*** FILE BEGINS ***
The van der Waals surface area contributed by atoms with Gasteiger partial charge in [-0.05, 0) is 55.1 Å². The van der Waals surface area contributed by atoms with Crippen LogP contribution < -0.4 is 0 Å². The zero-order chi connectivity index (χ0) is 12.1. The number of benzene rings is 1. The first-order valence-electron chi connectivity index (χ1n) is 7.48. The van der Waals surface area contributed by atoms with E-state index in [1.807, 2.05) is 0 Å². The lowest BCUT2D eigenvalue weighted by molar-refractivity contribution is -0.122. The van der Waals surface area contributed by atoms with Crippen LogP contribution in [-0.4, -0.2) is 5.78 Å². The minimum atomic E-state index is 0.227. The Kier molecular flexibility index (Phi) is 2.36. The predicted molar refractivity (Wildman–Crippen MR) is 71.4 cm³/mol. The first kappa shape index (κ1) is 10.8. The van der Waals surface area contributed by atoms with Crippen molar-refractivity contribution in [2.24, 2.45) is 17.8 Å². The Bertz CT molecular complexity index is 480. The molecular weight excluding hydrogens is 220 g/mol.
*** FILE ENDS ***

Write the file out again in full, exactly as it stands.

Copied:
The van der Waals surface area contributed by atoms with Gasteiger partial charge in [-0.05, 0) is 55.1 Å². The van der Waals surface area contributed by atoms with Crippen LogP contribution < -0.4 is 0 Å². The zero-order chi connectivity index (χ0) is 12.1. The number of benzene rings is 1. The first-order valence-electron chi connectivity index (χ1n) is 7.48. The van der Waals surface area contributed by atoms with E-state index in [1.807, 2.05) is 0 Å². The lowest BCUT2D eigenvalue weighted by molar-refractivity contribution is -0.122. The van der Waals surface area contributed by atoms with Crippen LogP contribution in [-0.4, -0.2) is 5.78 Å². The minimum atomic E-state index is 0.227. The Kier molecular flexibility index (Phi) is 2.36. The predicted molar refractivity (Wildman–Crippen MR) is 71.4 cm³/mol. The first kappa shape index (κ1) is 10.8. The van der Waals surface area contributed by atoms with Crippen molar-refractivity contribution in [2.24, 2.45) is 17.8 Å². The Bertz CT molecular complexity index is 480. The molecular weight excluding hydrogens is 220 g/mol.